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Which is best STM32 MCU for fast driving of GPIO

Brussl
Associate II

I need fastest MCU that can drive GPIO pins but not with timers or DMA, just from source. I need to take fast data from a FPGA device. One of determination is max frequency of toggling pin:

I try STM32H562 to toggle pin mode max frequency is around 31 mhz : with this code and core frequency 250mhz:

asm volatile

(

" LDR R0,=0x42020414 ;\n" //GPIOB->ODR

" LDR R1,[R0] ;\n"

"loop: EOR R1,#0x00000001 ;\n"

" STR R1,[R0] ;\n"

" B loop ;\n"

:

:

:"r0","r1","r2","r3","r4","r5","r6","r7","r8","r9","r10"

);

I know too STM32H723 is not the best choise - GPIOs are slower than STM32F427. 

Can some one offer me MCU with fastest GPIOs. and arm core ? Fast as possible.

10 REPLIES 10
TDK
Guru

We tried this on a few different chips before, nothing came close to 31 MHz, so possible H5 is the fastest.

Toggling a single pin as fast as possible is not a useful functionality. There are better and faster ways to do this.

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SofLit
ST Employee

Hello,

Unfortunately you need at least DMA + TIM for external synchronization to do a such transfer.

Because looking for a simple way by just using GPIOs is not the better method for a fast external data transfers like FPGA or something else ..

You can also use FMC for such data transfers ..

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Andrew Neil
Evangelist

@Brussl wrote:

 I need to take fast data from a FPGA device. 


So, as @SofLit suggested, why not just have the FPGA put out the data in a more useful/accessible format?

 


max frequency is around 31 mhz :

milli hertz - that's not very fast at all!

🤔

This methodology generally isn't desirable as it saturates the CPU with useless work. Sort of thing you do with GATES. 

Writing two different register patterns to BSRR is preferable.

So

STR R1,[R0] 

STR R2,[R0] 

STR R1,[R0] 

STR R2,[R0] 

...

The H7 is one of the slowest, the GPIO is off the M4 Core, so a couple of bus transactions from the M7

The F1/F2/F4 were pretty fast as I recall, but I'd drive patterns via a DMA transaction

The FMC would be a way to do 10's of MHz. Parallel ingress perhaps DCMI

The OCTO / QUAD SPI can be used / disabused in some situations

Some of the newer STM32 have a parallel port PSSI

Perhaps make your FPGA interface actually work in a manner compatible with an available interface method rather than hammer the square peg into the triangular hole?

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Tnx a lot of all people. As i see F7 is best choice.

With H5 (m33) core I have some "dark" problems. I don.t know why in code above, frequency is 31 mhz when core is 250mhz. First i can't find for M33 instructions duration (clocks). If i use one-clock -- one-instruction then loop  repeat on every 4 instruction , so outpin freq. must be 250/4 = 62.5mhz , or if 'B' instruction is 2 clocks then must be 250/5 = 50mhz.  So i will return to F7 MCU. 

Thank you.

 

Beside your "dark" problems with H5xx ,

as i wrote:

In my speed test on H563 at 250M core , i got

bsrr 4ns , +12ns ( while loop 8+4ns) =>  16ns total , so about 62MHz output at a pin, including the while loop.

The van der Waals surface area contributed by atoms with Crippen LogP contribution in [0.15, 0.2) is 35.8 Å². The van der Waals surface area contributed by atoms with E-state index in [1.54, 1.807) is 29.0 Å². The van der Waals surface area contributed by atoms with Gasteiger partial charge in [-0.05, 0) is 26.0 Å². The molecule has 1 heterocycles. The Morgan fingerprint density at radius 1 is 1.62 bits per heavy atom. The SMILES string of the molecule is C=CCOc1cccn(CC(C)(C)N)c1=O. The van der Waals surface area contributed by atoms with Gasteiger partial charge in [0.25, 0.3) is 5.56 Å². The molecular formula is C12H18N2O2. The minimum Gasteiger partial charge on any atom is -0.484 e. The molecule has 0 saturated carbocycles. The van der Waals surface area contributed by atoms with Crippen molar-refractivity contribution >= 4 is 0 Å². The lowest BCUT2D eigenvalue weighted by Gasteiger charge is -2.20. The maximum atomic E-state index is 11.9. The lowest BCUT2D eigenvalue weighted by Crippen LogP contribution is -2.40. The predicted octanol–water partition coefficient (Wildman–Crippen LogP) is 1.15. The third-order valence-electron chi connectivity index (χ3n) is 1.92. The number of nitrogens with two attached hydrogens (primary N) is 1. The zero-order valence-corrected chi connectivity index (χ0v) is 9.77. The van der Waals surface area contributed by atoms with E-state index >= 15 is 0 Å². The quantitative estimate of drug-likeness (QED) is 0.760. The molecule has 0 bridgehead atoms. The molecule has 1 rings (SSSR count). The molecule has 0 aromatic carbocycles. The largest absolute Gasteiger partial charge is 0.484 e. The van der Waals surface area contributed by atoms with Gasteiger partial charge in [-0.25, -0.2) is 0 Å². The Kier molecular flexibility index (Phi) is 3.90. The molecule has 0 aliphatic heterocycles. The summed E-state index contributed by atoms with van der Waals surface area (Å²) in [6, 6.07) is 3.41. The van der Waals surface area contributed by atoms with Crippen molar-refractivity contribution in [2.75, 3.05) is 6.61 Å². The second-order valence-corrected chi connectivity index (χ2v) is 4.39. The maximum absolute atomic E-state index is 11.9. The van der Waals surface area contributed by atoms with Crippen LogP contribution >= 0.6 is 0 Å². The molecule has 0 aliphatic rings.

But only if compiling with optimizer -O2 (or -Ofast) , these cpus are made to be fast only in cooperation with the optimized code.  So set the optimizer...

----

 

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To Ascha.3 As you know i could not turn on MCO1 pin to PLL (work connected to HSE or HSI), but start without problem MCO2 pin and check frequency - it is 250 mhz.

In code above compiler optimization of code no mater - all in ASM VOLATILE () executes without changes. May be H563 is little different from H562 - I don't know. If i use external quartz and PLL on 250mhz this is max toggling - 31 mhz . I use the same HAL , may be the same compiler as you. Please note: I don't calculate or emulate source - i just measure frequency on pin. 

So extra for you:   🙂

simple hi-lo-hi-lo loop , 250MHz core, optim -O2 , (all setting in IDE "normal", just at max speed) :

  /* USER CODE BEGIN WHILE */
  while (1)
  {


	  GPIOG->BSRR = GPIO_PIN_4<<16;
	  GPIOG->BSRR = GPIO_PIN_4;
	  GPIOG->BSRR = GPIO_PIN_4<<16;
	  GPIOG->BSRR = GPIO_PIN_4;
	  GPIOG->BSRR = GPIO_PIN_4<<16;
	  GPIOG->BSRR = GPIO_PIN_4;


    /* USER CODE END WHILE */

    /* USER CODE BEGIN 3 */
  }

you see : 4ns pin access, 16ns with while-loop : (bad picture, with a cheap 60MHz-probe)

AScha3_0-1706377849537.png

82MHz - not bad , i would say...

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It's not the instruction speed that's relevant here, its the write buffers, into the bus interface(s) that's going to dictate the achievable throughput.

A GPIO bank attached to the primary AHB is going to be the fastest, unless you have a design bolting them to the TCM.

But again you're approaching the problem incorrectly, you've got an FPGA, make it emulate a high speed bus/protocol that's actually supported by buffering and DMA, and that you can pipeline or FIFO on your side. Be a 32-bit wide FMC bused external memory. Pick a package which permits the widest data bus.

The SDMMC can go 8-bit wide and clock on both edges. Pretty sure it's rated upwards of 100-150 MHz

DSI is running at 250 MHz, two-lanes, DDR, got a bandwidth approaching 1 Gbps

Hard to know where you'd source/sink that much in a continuous mode

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